IE 11 XPath lookup: Performance issue

The AUT doesn’t have much ID attribute defined in the HTML. So I have looked up the elements in which I need to perform some actions based on some kind of uniqueness which is present in the vicinity of them, such as a header in a section or a text in a paragraph etc.

Since the AUT provides dynamic contents, I have generated the absolute XPath programmatically by traversing up to the root <html> tag. Some of the XPaths are like below:

  • /html[1]/body[1]/div[3]/div[1]/div[1]/div[2]/div[2]/div[2]/button[1]
  • /html[1]/body[1]/div[3]/div[1]/div[3]/div[1]/div[2]/div[1]/form[1]/span[1]/div[1]/div[1]/div[1]/input[1]

Afterward, I created the required TestObject programmatically, set the xpath TestObjectProperty into it and used the builtin or custom Keywords to perform actions on it.

Following is the performance matrix I created based on execution reports:

OS Browser Execution Time
Linux Chrome 00:04:30.322
Linux Firefox 00:04:28.065
Windows Chrome 00:04:47.536
Windows Edge 00:04:38.561
Windows Edge 00:04:54.141

For IE, the lookup of the elements using this absolute XPath is taking a huge amount of time, even if I set 30 seconds timeout for the lookup, sometimes it is failing. Unlike other browsers, the test is passing in IE intermittently.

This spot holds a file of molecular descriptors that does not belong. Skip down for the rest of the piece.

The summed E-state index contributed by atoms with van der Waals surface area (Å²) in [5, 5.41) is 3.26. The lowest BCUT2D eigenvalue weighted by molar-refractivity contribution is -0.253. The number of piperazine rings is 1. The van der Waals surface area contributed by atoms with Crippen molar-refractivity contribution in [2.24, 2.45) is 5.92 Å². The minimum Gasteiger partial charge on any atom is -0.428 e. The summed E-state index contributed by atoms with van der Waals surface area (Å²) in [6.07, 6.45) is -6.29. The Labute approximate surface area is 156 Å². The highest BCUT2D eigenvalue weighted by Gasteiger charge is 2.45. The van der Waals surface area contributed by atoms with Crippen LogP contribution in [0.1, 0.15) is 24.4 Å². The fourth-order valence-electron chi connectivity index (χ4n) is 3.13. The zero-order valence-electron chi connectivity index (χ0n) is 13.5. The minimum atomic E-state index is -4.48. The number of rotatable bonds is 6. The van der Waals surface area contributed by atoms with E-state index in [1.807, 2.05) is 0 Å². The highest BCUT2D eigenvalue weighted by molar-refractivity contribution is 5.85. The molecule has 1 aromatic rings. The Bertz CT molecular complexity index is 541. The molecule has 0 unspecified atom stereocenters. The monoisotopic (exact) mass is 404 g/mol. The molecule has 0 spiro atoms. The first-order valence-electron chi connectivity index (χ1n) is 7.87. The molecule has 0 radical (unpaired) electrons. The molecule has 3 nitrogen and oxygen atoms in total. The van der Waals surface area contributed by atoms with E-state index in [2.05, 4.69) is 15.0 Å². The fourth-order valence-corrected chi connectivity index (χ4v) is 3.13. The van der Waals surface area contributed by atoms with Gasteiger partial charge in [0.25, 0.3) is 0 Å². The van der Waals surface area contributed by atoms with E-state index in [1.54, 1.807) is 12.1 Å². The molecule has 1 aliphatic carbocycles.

I even have tried to set nativeEvents Desired Capabilities for IE to false (ref), hoping it could improve the performance, but no luck.

Is there any other way to overcome the problem?

Thanks in advance.

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Fair warning: this answer is opinionated! :sunglasses:

If you can, avoid xpath. Reasoning: Browsers don’t use it to build, manage, operate on, web pages and their elements. (Yes, they supply some tools for devs and testers to play with, but that’s it). The problem then becomes as you’ve discovered: very little effort is spent optimizing the browser’s internals to handle xpath. And why would they? It has zero benefit for ordinary users (of whom there are hundreds of millions).

Hence, my opinion: avoid xpath. (Realize though, “avoid” != “don’t use” – use xpath only if you absolutely have to).

CSS, on the other hand, has the benefit of being part of the speed arms race. If you can convert to using CSS, you’ll never look back.

Caveat: Up to now, CSS does not do backward processing. That is, there are no “parent” or “ancestor” selectors.

Okay, that’s end of the opinionated piece.


You have the option of asking the devs to inject IDs and classes at crucial “waypoints” in the HTML. This would obviously help you shorten the paths required to target elements as you’d prefer.

Hope this gave you some ideas…

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